Karsts have been documented in a large number of hydrocarbon reservoirs but their origin has generally been attributed to meteoric processes. In the last years, however, it has been increasingly recognized that many of them have a hypogenic origin which implies that the CO2 and/or H2S responsible for carbonate dissolution come from deep sources transport being favoured by upward flow of hot fluids. These cavities can be meter to few tens of meters large, therefore being below the resolution power of seismic studies; they are often associated with large dolomitized bodies and the occurrence of silicified rocks, as well as the presence of exotic minerals such as barite. Similar features are being identified in carbonate successions targeted for geothermal heat extraction. Tools are needed to predict the distribution and geometry of these karsts and, eventually to implement them in reservoir simulators.
In this contribution we report on the extensive work we have performed in caves developed in Neoproterozoic, generally tight carbonates of the Salitre Formation (Irece basin, Bahia state, Brazil). Integrating portable LiDAR modelling with structural and petrographic study we we propose a model for the development of these large-scale dissolution features.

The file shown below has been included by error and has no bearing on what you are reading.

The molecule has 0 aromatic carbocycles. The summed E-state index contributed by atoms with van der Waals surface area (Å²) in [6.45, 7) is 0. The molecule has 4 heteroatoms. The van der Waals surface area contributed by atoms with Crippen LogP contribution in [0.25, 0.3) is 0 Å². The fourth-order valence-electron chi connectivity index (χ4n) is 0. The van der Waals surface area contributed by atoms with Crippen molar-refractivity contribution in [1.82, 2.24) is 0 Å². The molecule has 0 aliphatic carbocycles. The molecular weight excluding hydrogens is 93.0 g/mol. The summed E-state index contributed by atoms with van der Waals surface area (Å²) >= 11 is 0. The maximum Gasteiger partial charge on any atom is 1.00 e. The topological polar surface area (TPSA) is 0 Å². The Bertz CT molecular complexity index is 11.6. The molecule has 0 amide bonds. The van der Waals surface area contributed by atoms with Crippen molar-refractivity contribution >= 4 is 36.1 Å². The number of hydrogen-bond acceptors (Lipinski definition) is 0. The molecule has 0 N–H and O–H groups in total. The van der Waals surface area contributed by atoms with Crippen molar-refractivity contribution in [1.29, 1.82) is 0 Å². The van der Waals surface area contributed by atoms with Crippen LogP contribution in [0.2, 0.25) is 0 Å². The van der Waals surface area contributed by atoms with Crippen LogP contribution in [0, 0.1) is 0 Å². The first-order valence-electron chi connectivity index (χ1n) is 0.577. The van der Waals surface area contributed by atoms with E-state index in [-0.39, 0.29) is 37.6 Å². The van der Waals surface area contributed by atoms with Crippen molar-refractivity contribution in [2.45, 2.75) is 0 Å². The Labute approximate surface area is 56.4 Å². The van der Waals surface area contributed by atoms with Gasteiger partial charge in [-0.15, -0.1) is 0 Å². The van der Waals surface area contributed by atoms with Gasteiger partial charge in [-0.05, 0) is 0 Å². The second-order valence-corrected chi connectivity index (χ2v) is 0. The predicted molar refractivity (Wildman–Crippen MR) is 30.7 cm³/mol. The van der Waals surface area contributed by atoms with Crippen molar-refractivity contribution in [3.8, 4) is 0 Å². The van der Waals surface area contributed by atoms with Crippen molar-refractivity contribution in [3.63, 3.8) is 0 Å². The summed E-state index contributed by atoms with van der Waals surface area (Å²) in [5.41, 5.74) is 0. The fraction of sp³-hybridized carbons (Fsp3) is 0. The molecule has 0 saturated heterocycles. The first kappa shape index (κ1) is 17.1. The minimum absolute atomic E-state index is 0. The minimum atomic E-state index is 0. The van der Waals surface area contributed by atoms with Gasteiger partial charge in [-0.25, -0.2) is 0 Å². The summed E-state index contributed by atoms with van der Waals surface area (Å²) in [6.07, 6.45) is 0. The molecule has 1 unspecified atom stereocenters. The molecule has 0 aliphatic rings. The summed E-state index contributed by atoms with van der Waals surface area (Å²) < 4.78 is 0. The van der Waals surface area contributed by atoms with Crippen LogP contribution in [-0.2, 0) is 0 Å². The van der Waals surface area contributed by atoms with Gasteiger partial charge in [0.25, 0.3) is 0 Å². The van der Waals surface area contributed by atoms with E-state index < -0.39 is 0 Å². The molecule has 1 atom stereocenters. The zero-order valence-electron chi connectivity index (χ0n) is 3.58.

Fluids responsible for the formation of the hypogenic caves were expelled from the base of the Braziliano orogeny and/or during subsequent exhumation and experienced long-range migration towards the foreland along regional aquifers. Once flow encountered steep features such as strike-slip or thrust faults, hot aggressive fluids started moving upward along the fault zone and/or related fracture corridors. If upward flow became prevented by the presence of an impermeable layers, fluids were compelled to flow laterally along high permeability layers. Permeability changes in the carbonates we have analysed are essentially related to changes in fracture density. The lateral flow and associated cooling of chemically aggressive fluids caused widespread speleogenesis and, roughly at the same time, deposition of silica. Geometry and dimensions of cave passages are controlled by a complex interplay between the ability of flow to bring acids to the carbonate wall and retrieve the reaction products and the reaction kinetics. The direction of passage was influenced by fracture sets, but their spacing is related to intrinsic flow processes rather than to the spacing of the fractures themselves. Our model has a general value and is applicable not only to foredeep settings but also in rifted continental margin were regional flow takes place and is often intercepted by steep faults.